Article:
Dream Girl 2 Review | A Shoddy Script Stuffed With Comedy Circus-Level One-Liners

Dream Girl, the Raaj Shaandilyaa film released in 2019, had an interesting conflict despite the content having many problematic bits here and there. But when it comes to Dream Girl 2, the writing part just focuses on being a 2-hour long skit, and the storytelling is horrifyingly bad. It’s like the makers have made up their minds that the first film was a hit, and hence, we will just give them back-to-back comedy dialogues, just like Comedy Circus, and they will just laugh and forget the fact that the makers haven’t taken an effort to create a story. If you have ever felt that a two-hour-long version of the Kapil Sharma show would have been an entertaining Hindi cinema, then I guess this is the movie you have been waiting for.

So, in this spiritual sequel, Karam and his father, Jagjith, are in massive debt, and Karam is in love with Pari, a lawyer (note the point). When Pari’s father comes to their house for alliance, he learns about the family’s terrible financial status, and he gives an ultimatum to Karan that he will have to make a massive amount of money if he wishes to marry Pari. The crazy things Karam had to do to make that much money is what we see in Dream Girl 2.

What I have told you guys as a summary takes only 10 minutes of the movie. The rest is Shaandilyaa and co-writer Naresh Kathooria just going on writing the very first absurd and usual thought coming into their head. Pari, played by Ananya Pandey, is an advocate. There is a scene in the movie where she comes up with four or five abstract paintings and says since Davinci’s paintings are worth millions, her painting will get ten or fifteen lakhs. The policy is simply to focus on gag laughter and nothing else. The trademark Ayushmann Khurrana movies were hilarious, but they all had narratable emotional stories with feelings. The entire Dream Girl franchise is a black mark to Ayushmann’s filmography that otherwise had entertainingly addressed pertinent problems.

The effort made by Ayushmann Khurrana to make this nonsensical comedy look convincing is palpable. But the adamance of the writing to keep things sleazy at times drags that performance to the level of discomfort you feel while watching the Malayalam movie Mayamohini. Annu Kapoor, as the aged ashiq Jagjith Singh, is hilarious in rendering those dialogues. The movie focuses so much on these cheap jokes that it almost forgets that there is a heroine, and everything is built around the idea of the hero getting the heroine. The screen time of the character and the performance of Ananya Pandey were forgettable. The safe bet actors when it comes to comedy, Paresh Rawal, Vijay Raaz, Rajpal Yadav, Seema Pahwa, Manoj Joshi, and Manjoth Singh are there in the film, and they all gave their best to make the nonsense look fun on screen.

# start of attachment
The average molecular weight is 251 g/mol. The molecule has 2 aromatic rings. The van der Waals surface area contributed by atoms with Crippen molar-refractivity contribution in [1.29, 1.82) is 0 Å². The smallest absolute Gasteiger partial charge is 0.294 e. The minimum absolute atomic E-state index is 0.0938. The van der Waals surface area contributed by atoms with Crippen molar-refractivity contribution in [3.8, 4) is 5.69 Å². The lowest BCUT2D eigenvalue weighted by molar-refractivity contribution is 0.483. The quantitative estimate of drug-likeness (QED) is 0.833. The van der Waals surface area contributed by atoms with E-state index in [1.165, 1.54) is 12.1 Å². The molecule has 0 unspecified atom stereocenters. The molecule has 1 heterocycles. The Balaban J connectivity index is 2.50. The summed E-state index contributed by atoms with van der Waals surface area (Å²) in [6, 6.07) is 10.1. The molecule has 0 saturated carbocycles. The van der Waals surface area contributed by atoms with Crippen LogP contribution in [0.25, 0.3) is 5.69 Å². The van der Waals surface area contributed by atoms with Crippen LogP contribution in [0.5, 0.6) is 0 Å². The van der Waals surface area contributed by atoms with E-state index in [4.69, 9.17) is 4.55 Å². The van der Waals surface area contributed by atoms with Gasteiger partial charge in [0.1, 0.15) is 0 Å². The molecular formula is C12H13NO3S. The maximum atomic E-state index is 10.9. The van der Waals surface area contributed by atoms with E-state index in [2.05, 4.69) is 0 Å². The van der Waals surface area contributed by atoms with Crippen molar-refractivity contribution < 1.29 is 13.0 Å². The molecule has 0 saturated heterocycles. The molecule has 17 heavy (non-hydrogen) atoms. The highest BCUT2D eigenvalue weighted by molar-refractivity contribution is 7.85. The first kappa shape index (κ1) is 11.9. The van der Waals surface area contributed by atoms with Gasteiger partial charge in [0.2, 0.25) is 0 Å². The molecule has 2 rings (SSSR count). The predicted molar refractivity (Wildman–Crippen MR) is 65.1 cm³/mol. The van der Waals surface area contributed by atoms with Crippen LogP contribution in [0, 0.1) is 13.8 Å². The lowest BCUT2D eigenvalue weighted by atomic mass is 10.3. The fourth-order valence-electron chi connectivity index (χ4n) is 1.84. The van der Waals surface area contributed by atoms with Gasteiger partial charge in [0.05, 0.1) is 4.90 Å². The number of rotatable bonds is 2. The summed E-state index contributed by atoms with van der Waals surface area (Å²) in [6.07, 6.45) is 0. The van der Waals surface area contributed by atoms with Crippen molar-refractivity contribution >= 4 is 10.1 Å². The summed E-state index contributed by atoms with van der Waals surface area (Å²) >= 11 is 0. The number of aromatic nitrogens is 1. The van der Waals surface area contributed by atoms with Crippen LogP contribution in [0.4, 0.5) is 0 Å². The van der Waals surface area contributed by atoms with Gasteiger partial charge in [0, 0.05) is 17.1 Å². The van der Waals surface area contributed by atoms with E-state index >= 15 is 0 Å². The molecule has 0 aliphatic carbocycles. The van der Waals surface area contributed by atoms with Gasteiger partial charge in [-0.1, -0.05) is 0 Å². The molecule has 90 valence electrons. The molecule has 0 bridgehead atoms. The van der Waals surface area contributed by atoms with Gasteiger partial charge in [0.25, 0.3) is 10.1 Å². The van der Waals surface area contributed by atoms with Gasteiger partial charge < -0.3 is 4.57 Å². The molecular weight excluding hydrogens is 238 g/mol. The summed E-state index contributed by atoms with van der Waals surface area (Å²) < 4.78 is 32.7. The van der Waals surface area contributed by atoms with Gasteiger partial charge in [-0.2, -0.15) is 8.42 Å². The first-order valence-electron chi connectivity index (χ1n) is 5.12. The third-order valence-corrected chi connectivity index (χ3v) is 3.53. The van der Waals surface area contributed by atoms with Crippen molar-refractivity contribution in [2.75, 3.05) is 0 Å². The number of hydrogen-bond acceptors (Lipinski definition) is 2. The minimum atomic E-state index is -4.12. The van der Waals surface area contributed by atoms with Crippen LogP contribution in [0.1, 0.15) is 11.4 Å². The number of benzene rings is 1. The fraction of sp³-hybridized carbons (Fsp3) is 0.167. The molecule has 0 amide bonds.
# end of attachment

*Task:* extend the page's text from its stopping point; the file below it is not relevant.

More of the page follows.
Interval is a concept only Indian movies have, and when they release English movies here, there will be an awkward interval pause. Dream Girl 2 was perhaps the first time I saw an out-of-the-blue interval card in an Indian movie. Ayushmann Khurrana is running after Ananaya Pandey to explain something, and they have inserted the interval block in the middle of that scene. I am talking way too much about this interval thing because the entire writing of the movie has this taken-for-granted tone. In order to create a Priyadarshan comedy-like confusion in the narrative, they are in this Kuch-Bhi mode. Shaandilyaa, who has written scripts for comedians, is trying the same thing here. And just like those comedy circus scripts, some of them will really crack you up. When Annu Kapoor says, “Dhoondne se toh Bhagwan bhi mil jate hai,” Manoj Joshi’s character replies something like, “Umar ke hisaab se Bhagwan ab aapko dhoond raha hoga.” These ones are funny. But the repeated Santara Kela jokes are just crass.

A comedy skit and a comedy film are entirely two different things. Dream Girl 2 is one movie that arrogantly disregards coherence and drama from the story. The ability to write witty rhyming dialogues is indeed a great talent. But writing a whole lot of that and filling thoughtlessly created scenes with those dialogues can’t be called filmmaking.

Final Thoughts

The ability to write witty rhyming dialogues is indeed a great talent. But writing a whole lot of that and filling thoughtlessly created scenes with those dialogues can't be called filmmaking.


Green: Recommended Content

Orange: The In-Between Ones

Red: Not Recommended


By Aswin Bharadwaj

Founder and editor of Lensmen Reviews.